"So You Think You Can Dance" Recap: Vanessa Sees Ducks!
This week, we're in the Big Apple: home of Broadway, New York City Ballet, and Dance Spirit HQ! They say if you can make it here, you can make it anywhere. So who made it to The Academy this week? Pretty much everyone—with lots of amazing Vanessa Hudgens one-liners along the way. (We love you, Vanessa!)
Let's give it up for the night's standout performers—because they're all going to The Academy!
Kaylee "Impavido" Millis
She says Impavido is "Italian for 'to fear less," and that's what she stands for as a dancer. Kaylee has always wanted to be a dancer, and when she was young her parents were like, "Nah, you can pay for that hobby yourself." So, at 12, she got a job working at her mom's deli, and used the money to travel and dance. (If Kaylee looks familiar, it's probably because you've seen her as a PULSE Elite Protégé.)
The judges say: Nigel praised Kaylee's individuality and her "neat style" and "great face where you know you're pleasing people." He also liked her funk. Mary "absolutely loved it."
Vanessa says: "So beautiful! You are such a beautiful dancer! So much precision. Your groove is amazing. Beautiful, beautiful dancer."
The 4'11" ballroom dancer tells Cat Deeley in her pre-performance interview that she "wants to get on the Hot Tamale Train." Spoiler: She does. (Also, can we puh-lease get some more Cat Deeley up in here?) Ana and her partner (who isn't technically auditioning because he's "too old") perform a Colombian salsa, which, they explain, is faster and has more flavor and passion than a regular salsa. (Sounds like some salsa shade-throwing, amirite?) The lifts were great, but Ana seemed more focused on the steps than on having fun with them.
The judges say: Mary screamed really loud, then praised Ana for her stamina and called her a "little hot tamale." Nigel liked the lifts and said he "can't wait to practice some of those lifts with Vanessa." 😬
Vanessa says: "YAS QUEEN! Good things do come in small packages! That was so fun! The way you're like WOO when you're dancing!"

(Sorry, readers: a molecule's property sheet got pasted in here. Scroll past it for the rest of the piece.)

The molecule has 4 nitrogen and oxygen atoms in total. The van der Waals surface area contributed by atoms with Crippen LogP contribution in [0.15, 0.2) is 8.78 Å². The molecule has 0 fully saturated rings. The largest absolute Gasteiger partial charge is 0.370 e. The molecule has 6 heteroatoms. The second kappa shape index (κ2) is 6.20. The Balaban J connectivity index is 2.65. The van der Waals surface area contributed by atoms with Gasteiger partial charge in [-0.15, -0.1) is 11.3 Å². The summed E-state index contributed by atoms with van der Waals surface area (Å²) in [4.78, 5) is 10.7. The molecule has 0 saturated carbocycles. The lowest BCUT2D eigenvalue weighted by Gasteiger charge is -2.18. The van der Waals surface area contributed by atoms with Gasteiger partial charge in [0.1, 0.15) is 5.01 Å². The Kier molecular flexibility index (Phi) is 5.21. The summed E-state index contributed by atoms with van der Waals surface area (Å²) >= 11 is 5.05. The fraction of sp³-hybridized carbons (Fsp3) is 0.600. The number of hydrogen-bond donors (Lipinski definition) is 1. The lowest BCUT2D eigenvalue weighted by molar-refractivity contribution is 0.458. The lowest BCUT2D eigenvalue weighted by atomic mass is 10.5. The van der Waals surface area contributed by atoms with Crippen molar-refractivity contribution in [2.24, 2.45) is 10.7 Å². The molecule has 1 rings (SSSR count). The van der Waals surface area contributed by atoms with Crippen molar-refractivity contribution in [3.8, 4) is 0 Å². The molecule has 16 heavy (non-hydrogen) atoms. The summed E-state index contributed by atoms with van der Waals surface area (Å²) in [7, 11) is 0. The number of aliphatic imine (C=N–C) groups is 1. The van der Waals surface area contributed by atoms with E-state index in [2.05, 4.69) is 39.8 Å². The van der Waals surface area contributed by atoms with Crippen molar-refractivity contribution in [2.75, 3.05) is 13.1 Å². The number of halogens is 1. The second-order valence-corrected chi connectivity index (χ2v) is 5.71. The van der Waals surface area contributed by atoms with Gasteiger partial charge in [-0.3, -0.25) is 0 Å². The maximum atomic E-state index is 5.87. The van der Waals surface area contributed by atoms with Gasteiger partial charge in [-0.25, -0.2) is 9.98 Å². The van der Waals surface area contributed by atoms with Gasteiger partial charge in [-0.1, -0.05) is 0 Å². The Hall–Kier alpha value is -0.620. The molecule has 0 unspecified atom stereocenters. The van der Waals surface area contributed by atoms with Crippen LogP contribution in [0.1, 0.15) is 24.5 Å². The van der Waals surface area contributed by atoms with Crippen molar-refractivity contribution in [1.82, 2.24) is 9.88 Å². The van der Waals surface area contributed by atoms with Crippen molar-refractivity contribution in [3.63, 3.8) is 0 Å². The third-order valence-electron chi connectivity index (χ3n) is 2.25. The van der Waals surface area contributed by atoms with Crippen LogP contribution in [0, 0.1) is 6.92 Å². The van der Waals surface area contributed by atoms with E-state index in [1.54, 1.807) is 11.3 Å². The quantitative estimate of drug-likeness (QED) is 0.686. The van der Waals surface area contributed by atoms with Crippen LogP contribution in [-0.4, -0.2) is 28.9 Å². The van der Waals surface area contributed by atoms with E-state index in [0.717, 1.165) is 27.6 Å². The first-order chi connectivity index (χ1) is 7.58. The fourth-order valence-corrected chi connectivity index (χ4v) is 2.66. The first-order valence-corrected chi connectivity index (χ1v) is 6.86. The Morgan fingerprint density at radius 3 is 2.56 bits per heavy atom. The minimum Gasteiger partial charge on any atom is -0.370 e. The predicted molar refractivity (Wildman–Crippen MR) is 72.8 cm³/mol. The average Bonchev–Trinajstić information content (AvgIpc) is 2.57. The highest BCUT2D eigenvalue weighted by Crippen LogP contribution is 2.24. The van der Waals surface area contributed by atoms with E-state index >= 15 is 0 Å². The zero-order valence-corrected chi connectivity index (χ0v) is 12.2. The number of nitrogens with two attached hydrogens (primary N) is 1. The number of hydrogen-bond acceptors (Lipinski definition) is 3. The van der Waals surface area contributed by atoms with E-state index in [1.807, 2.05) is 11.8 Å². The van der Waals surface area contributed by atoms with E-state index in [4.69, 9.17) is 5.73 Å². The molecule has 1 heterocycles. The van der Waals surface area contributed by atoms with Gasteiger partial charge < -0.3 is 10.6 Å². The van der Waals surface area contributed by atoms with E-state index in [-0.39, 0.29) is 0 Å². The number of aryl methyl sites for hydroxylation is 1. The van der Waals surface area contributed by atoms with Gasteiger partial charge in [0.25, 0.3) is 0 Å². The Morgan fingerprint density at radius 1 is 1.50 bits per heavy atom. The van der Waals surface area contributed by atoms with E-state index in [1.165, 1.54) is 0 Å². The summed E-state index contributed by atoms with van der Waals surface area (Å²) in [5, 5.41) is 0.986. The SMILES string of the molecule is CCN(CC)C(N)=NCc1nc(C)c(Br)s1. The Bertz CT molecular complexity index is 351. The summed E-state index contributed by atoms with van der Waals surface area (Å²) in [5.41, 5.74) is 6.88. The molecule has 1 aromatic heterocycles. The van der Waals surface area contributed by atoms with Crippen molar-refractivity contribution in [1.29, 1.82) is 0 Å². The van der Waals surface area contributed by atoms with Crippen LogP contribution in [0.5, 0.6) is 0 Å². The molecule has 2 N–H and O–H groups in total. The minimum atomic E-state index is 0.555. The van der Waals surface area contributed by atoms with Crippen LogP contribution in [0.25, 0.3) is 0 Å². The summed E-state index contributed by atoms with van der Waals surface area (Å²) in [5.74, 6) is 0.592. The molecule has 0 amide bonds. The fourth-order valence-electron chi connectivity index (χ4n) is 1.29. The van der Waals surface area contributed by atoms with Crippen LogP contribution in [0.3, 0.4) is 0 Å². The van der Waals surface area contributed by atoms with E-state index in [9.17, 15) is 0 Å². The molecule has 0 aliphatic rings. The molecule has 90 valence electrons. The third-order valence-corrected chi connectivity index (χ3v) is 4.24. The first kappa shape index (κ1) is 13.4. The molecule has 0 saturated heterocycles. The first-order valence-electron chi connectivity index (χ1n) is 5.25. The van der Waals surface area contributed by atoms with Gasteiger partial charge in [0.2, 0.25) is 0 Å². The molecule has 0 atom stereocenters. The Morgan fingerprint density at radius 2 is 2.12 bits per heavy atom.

The Japanese-born dancer—whose parents are both sushi chefs—says dance "helps her communicate in a way that language can't." That is so beautiful, and so was her performance. Lots of deep second pliés, loads of emotion, and one very bendy back.
The judges say: Standing ovation! Nigel said she had power, strength, and tremendous technique, and that her performance was very professional. Mary appreciated the layers to her performance, as well as her beauty and strength.
Vanessa says: "Oh my gosh, oh my gosh. I got chills when you hit your last pose. Your control! Your precision! You showed so much. When you smiled, I literally said awwww and it just made me so happy."
Joseph "Klassic" Carella and Huwer "Havoc" Marchet
Their style is called "flexing," and you can read more about it (and see it!) here. It's a genre that originated in Brooklyn, and it involves "connecting, punchlines, grooving, gliding," and other elements. It's weird and different, and we would've liked to see them go to the choreography round, but...
The judges say: ...straight to The Academy! Nigel says it was very artistic, and he thinks Havoc is a genius. Mary says it was "sick."
Vanessa says: "You like, told a story. And there was like, some comedy." (Bless your happy heart, Vanessa.)
This guy! He's a professional Broadway dancer who toured with both CATS and Newsies, so there's that. He's also on faculty at Broadway Dance Center. As if this tapper's not going to get through. His sounds are clean, he's super classy, and he pirouetted for long enough that the cameras eventually cut away to Vanessa screaming "YAS!"
The judges say: Standing ovation! Mary says Chaz was the first tapper to get her teary-eyed, and Nigel says Chaz was one of the best tappers he's seen in years.
Vanessa says: "You are so good! So so good! I felt you through your dance. There was a certain yumminess to your dancing."